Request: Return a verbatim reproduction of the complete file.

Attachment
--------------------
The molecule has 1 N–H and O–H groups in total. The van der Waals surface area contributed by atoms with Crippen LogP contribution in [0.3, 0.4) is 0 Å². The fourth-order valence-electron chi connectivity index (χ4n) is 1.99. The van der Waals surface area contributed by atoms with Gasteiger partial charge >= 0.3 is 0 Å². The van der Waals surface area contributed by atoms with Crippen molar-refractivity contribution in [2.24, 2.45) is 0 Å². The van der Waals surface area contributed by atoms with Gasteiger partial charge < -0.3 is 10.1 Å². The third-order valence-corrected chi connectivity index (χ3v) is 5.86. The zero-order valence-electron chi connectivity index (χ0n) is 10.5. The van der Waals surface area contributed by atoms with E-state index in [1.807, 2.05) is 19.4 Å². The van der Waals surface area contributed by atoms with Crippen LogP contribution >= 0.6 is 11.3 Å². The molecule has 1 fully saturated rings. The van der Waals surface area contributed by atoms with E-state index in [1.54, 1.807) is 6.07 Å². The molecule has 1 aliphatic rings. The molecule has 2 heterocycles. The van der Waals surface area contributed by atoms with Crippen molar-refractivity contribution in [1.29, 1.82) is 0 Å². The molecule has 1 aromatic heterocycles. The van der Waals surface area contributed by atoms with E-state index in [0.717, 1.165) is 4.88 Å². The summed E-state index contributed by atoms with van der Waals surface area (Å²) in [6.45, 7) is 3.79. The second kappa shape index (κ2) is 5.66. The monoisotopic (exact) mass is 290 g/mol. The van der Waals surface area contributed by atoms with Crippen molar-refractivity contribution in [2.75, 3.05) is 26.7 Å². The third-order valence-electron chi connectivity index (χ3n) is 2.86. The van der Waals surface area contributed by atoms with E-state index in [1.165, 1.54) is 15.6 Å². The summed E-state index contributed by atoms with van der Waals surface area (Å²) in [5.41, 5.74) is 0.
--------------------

The molecule has 1 N–H and O–H groups in total. The van der Waals surface area contributed by atoms with Crippen LogP contribution in [0.3, 0.4) is 0 Å². The fourth-order valence-electron chi connectivity index (χ4n) is 1.99. The van der Waals surface area contributed by atoms with Gasteiger partial charge >= 0.3 is 0 Å². The van der Waals surface area contributed by atoms with Crippen molar-refractivity contribution in [2.24, 2.45) is 0 Å². The van der Waals surface area contributed by atoms with Gasteiger partial charge < -0.3 is 10.1 Å². The third-order valence-corrected chi connectivity index (χ3v) is 5.86. The zero-order valence-electron chi connectivity index (χ0n) is 10.5. The van der Waals surface area contributed by atoms with E-state index in [1.807, 2.05) is 19.4 Å². The van der Waals surface area contributed by atoms with Crippen LogP contribution >= 0.6 is 11.3 Å². The molecule has 1 fully saturated rings. The van der Waals surface area contributed by atoms with E-state index in [1.54, 1.807) is 6.07 Å². The molecule has 1 aliphatic rings. The molecule has 2 heterocycles. The van der Waals surface area contributed by atoms with Crippen molar-refractivity contribution in [1.29, 1.82) is 0 Å². The molecule has 1 aromatic heterocycles. The van der Waals surface area contributed by atoms with E-state index in [0.717, 1.165) is 4.88 Å². The summed E-state index contributed by atoms with van der Waals surface area (Å²) in [6.45, 7) is 3.79. The second kappa shape index (κ2) is 5.66. The monoisotopic (exact) mass is 290 g/mol. The van der Waals surface area contributed by atoms with Crippen molar-refractivity contribution in [2.75, 3.05) is 26.7 Å². The third-order valence-electron chi connectivity index (χ3n) is 2.86. The van der Waals surface area contributed by atoms with E-state index in [1.165, 1.54) is 15.6 Å². The summed E-state index contributed by atoms with van der Waals surface area (Å²) in [5.41, 5.74) is 0.